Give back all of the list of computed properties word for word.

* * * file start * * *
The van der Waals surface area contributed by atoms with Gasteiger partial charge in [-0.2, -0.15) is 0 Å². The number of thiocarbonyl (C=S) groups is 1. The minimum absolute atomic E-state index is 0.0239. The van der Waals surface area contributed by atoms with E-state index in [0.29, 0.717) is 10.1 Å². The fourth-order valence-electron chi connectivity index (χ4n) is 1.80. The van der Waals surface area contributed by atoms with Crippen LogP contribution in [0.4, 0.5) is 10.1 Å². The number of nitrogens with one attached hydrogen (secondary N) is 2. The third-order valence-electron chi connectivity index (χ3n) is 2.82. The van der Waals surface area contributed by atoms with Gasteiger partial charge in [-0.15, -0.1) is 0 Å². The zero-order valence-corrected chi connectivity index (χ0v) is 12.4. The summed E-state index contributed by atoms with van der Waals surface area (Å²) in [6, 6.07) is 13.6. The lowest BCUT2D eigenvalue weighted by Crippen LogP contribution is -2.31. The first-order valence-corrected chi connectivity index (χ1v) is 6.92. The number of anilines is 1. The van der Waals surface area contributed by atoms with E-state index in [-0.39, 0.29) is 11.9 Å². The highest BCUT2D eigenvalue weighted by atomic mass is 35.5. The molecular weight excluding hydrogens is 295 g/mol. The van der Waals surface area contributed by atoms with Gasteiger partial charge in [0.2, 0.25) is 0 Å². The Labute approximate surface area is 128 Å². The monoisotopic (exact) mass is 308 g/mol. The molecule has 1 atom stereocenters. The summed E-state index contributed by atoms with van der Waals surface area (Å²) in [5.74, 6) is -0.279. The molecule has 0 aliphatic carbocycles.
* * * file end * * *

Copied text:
The van der Waals surface area contributed by atoms with Gasteiger partial charge in [-0.2, -0.15) is 0 Å². The number of thiocarbonyl (C=S) groups is 1. The minimum absolute atomic E-state index is 0.0239. The van der Waals surface area contributed by atoms with E-state index in [0.29, 0.717) is 10.1 Å². The fourth-order valence-electron chi connectivity index (χ4n) is 1.80. The van der Waals surface area contributed by atoms with Crippen LogP contribution in [0.4, 0.5) is 10.1 Å². The number of nitrogens with one attached hydrogen (secondary N) is 2. The third-order valence-electron chi connectivity index (χ3n) is 2.82. The van der Waals surface area contributed by atoms with Gasteiger partial charge in [-0.15, -0.1) is 0 Å². The zero-order valence-corrected chi connectivity index (χ0v) is 12.4. The summed E-state index contributed by atoms with van der Waals surface area (Å²) in [6, 6.07) is 13.6. The lowest BCUT2D eigenvalue weighted by Crippen LogP contribution is -2.31. The first-order valence-corrected chi connectivity index (χ1v) is 6.92. The number of anilines is 1. The van der Waals surface area contributed by atoms with E-state index in [-0.39, 0.29) is 11.9 Å². The highest BCUT2D eigenvalue weighted by atomic mass is 35.5. The molecular weight excluding hydrogens is 295 g/mol. The van der Waals surface area contributed by atoms with Gasteiger partial charge in [0.2, 0.25) is 0 Å². The Labute approximate surface area is 128 Å². The monoisotopic (exact) mass is 308 g/mol. The molecule has 1 atom stereocenters. The summed E-state index contributed by atoms with van der Waals surface area (Å²) in [5.74, 6) is -0.279. The molecule has 0 aliphatic carbocycles.